Hanging rock trail. Stairs leading hikers through the woods to the top of the mountain.

Indian Creek Trail

For those who are just on this hike for the picturesque waterfalls, you’re in luck. If the Hanging Rock Trail has the views, the Indian Creek Trail has the waterfalls. The entire out-and-back trail is over 7 miles. The two waterfalls are within the first mile; the bad news is its steep stairs most of the way. 

The trailhead starts in a maze of picnic tables and shelters amongst naked trees that I’m sure were in full fall foliage two weeks before. The ground crunches as my boots meet the discarded leaves. Rather than the earth rising to make my strides shorter, it sloped down, spiraling to meet the creek the trail would eventually parallel. Hidden Falls was the perfect place for an afternoon snack. The sun, frozen in the same position since we left camp, made it hard to tell if time was moving as I watched the endless stream of water float over the rocks. 


Rejuvenated from the protein cookie and crackers, we moved toward Window Falls. In hindsight, this is where I recommend ending the hike. The cave-like arch of the stone surrounding the falls looks like the movie backdrop for Jumanji. Stone steps carve a path to the base of the pooling water, while wispy trees fill in the space to prove what little shade they can. Past Window Falls, the trail begins to snake over the creek, acting as a guide bringing us deeper into the valley.

Before we knew it, we had made it to the entrance of the State Park. The scenery lacked the high-altitude views providing little reward, so we decided to turn back early on the trail. Everything within my body burned as the gentle valley turned into a jagged mountain. We stopped many times along the path (not to enjoy the scenery) to try and fill our lungs with as much air as they would allow. My hiking stick took the full weight of my body as I willed it up each step. At the top of the trailhead, a few other hikers congregated as if they had retreated from the front lines of a bloody battle. 

Back to Civilization

Proud of ourselves for hiking all day, we spent the last hours of daylight exploring Danbury, the closest town with an open coffee shop. Do you know how people describe small towns as “one-stop-light towns”? Well, Danbury has zero red lights; I’m almost certain I didn’t even see a stop sign on my way into town (but this speaks more to my driving ability than the size of this town). Anyway, we were on the hunt for an afternoon latte and found the best coffee shop/art gallery/gift shop all rolled into one place. Rocky’s Coffee & Ice Cream is located inside The Arts Place, a cultural, entertainment, and visitor center hub of Stokes County, showcasing local and regional artisans and musicians through exhibits, a retail market, and regular performances for the community and visitors.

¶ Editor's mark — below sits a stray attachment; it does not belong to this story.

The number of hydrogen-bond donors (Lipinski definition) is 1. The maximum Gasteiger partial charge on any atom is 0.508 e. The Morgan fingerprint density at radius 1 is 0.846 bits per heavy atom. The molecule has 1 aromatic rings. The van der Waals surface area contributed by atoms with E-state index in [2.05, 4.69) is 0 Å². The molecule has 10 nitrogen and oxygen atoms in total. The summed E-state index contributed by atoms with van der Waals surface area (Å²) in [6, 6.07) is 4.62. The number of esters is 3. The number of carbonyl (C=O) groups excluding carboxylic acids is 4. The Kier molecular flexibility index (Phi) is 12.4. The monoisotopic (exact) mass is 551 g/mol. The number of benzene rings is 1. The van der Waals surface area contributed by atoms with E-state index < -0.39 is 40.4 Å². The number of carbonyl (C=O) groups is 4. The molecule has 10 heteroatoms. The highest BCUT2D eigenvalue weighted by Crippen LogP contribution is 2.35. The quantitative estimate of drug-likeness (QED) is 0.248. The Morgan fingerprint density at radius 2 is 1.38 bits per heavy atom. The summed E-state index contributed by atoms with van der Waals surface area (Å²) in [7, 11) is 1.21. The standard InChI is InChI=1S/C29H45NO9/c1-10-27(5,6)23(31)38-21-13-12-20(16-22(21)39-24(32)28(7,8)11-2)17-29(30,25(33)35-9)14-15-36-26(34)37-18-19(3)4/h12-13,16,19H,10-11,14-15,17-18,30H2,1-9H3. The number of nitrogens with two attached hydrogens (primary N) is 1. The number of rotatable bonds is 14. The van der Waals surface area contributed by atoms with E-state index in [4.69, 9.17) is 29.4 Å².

From the moment we walked in, we were greeted by the friendliest staff, eager to welcome and encourage us to enjoy our coffees throughout the building, including the upstairs lounge area. Handmade soaps, pottery, leatherwork, and paintings were just a few available art forms to purchase. We took our drinks to the lounge to make our plans for the following day since a tropical storm was forecast to bring rain no matter what direction we traveled. 


Maybe it was two days of drinking instant coffee or too much sun, but both of our lattes were the best coffee either of us had in a long time. My friend travels the country for a living and is currently on a lavender latte kick, and this is her current top contender.  I went for a brown-sugar cinnamon latte which equally impressed me. The entire atmosphere felt homie and relaxing. I contemplated taking a nap but decided to head back to camp to get a start on preparing dinner and fighting with our campfire one last time. 

As we left the Hanging Park State Park the following day, we made one last stop at Rocky’s Coffee & Ice Cream to get a coffee for the road. As we drove on, I felt the slowness from disconnecting bring me a sense of calm I desperately needed. But most importantly, our first girls camping trip didn’t end in us killing each other. 

The information in this article was accurate when published but can change without notice. Please confirm rates and details when planning your trip by following the links in this article. If you find out-of-date or inaccurate information, I’d love to hear about it to update the article. Use the comments section below. Thanks! 

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3 thoughts on “Weekend Camping at Hanging Rock State Park

  1. If you go back, for the best waterfall and short hike check out Lower Cascades. It is outside the main park entrance on Hall Road (still part of the park). The stairs at the end to the waterfall are a workout but don’t last long.